Men’s gymnasts looking to make big statement

The Gophers will enter the championships ranked fourth in the Big Ten.

Mark Heise

The goal for the Minnesota men’s gymnastics team has been to peak at the end of the season.

The Gophers started off slow this season but have made definite strides, increasing their season-high score by 10.85 points by the end of the regular season.

Now Minnesota is looking for more, competing for the Big Ten Team Championships Friday at 7 p.m. at the Sports Pavilion, while the Big Ten Individual Championships start Saturday at 7 p.m.

“We’ve been continually improving over the course of the season,” coach Mike Burns said. “So instead of being in a maintenance mode we’re working toward moving to another level. We’re hungry for a championship and we’re ready to go.”

The Gophers, currently ranked fourth in the conference behind Ohio State, Penn State and Michigan, have already proven to be tough at home this season, just missing an upset win over No. 1 Michigan on February 17.

And with a huge crowd expected for the tournament, Minnesota will be enjoying a home-gym advantage.

“It’s what we’ve been looking for all season and having it in our house is a huge advantage,” freshman Colin McGuire said. “We have a great fan base, and the energy that’s going to be created should really help us out.”

In order to bring a Big Ten Championship back to Minnesota for the first time since 1995, the Gophers will have to be at the top of their game in all six events.

Minnesota will begin on the rings and end on pommel horse, two events in which they are comparatively weaker compared to other teams, but McGuire said he feels the rotation will be a good one for his team.

“We’ve become more solid on both rings and pommel horse since the beginning of the season, and we feel we’re prepared to be successful on this rotation,” he said. “If we can put up a solid start on rings, we’ll really sail through our stronger events.”

Burns said the Gophers’ focus on rings is to hit their routines and stay close to the competition.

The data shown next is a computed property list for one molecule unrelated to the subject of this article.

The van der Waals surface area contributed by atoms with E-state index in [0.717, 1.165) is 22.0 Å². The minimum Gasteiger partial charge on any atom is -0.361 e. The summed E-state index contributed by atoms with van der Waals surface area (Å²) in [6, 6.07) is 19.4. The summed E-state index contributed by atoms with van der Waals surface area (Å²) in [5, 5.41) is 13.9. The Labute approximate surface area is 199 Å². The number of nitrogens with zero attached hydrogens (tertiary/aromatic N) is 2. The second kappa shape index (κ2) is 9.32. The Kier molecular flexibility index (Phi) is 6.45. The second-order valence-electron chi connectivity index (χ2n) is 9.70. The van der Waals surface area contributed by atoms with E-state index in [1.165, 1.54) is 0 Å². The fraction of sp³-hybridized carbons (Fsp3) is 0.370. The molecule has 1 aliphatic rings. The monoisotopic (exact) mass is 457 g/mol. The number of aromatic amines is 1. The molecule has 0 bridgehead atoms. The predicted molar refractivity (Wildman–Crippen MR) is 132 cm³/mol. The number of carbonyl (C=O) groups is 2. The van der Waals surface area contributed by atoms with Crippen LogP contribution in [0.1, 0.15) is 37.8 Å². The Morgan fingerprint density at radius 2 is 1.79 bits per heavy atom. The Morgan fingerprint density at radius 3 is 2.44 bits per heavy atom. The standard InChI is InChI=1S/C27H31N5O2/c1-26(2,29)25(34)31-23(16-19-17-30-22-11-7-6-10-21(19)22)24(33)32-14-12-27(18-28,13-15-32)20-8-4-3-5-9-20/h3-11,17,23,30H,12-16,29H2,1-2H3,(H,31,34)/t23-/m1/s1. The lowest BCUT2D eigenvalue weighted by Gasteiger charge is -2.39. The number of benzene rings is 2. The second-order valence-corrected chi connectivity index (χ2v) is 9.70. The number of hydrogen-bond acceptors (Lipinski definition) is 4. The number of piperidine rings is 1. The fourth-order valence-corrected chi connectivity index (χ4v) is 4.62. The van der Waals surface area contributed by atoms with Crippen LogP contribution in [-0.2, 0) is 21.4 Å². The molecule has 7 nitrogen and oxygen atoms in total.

Should the team manage that, it will likely build momentum on vault, one of the Gophers’ strongest events.

Minnesota has three vaulters topping the nine-point barrier, making its lineup one of the strongest in the country.

“We just need everybody to land their vaults and we’ll be in good shape,” senior Steve Vuong said. “We’re one of the better teams, and I think coming off of a strong routine on rings will give us a great opportunity to build momentum.”

The Gophers will go from the vault to parallel bars and the high bar, two events which have been mostly solid.

“(Parallel bar) is usually pretty decent for us,” senior Jake Lee said. “We’re working on avoiding hand movement, but otherwise we’re doing alright.”

Lee called the high bar a more risky area, saying the key to success in that event would be to catch the bar following major releases.

In the final rotation, Minnesota is scheduled to begin on the floor, which should give the Gophers another chance to build a lead.

Assistant coach Konstantin Kolesnikov said he was excited for the meet, saying the meet could easily come down to the last event, or even the last routine.

Minnesota has put in extra time on the pommel horse to prepare for this, and should Kolesnikov be right, the Gophers can have faith knowing Lee has shined in many pressure situations in the past.

“If it comes to that, all I can do is treat it like any other meet,” Lee said. “The only other thing in my mind is that I’m not coming off the horse no matter what. This is our chance to explode and show people what we’re made of, and we don’t want to lose that opportunity.”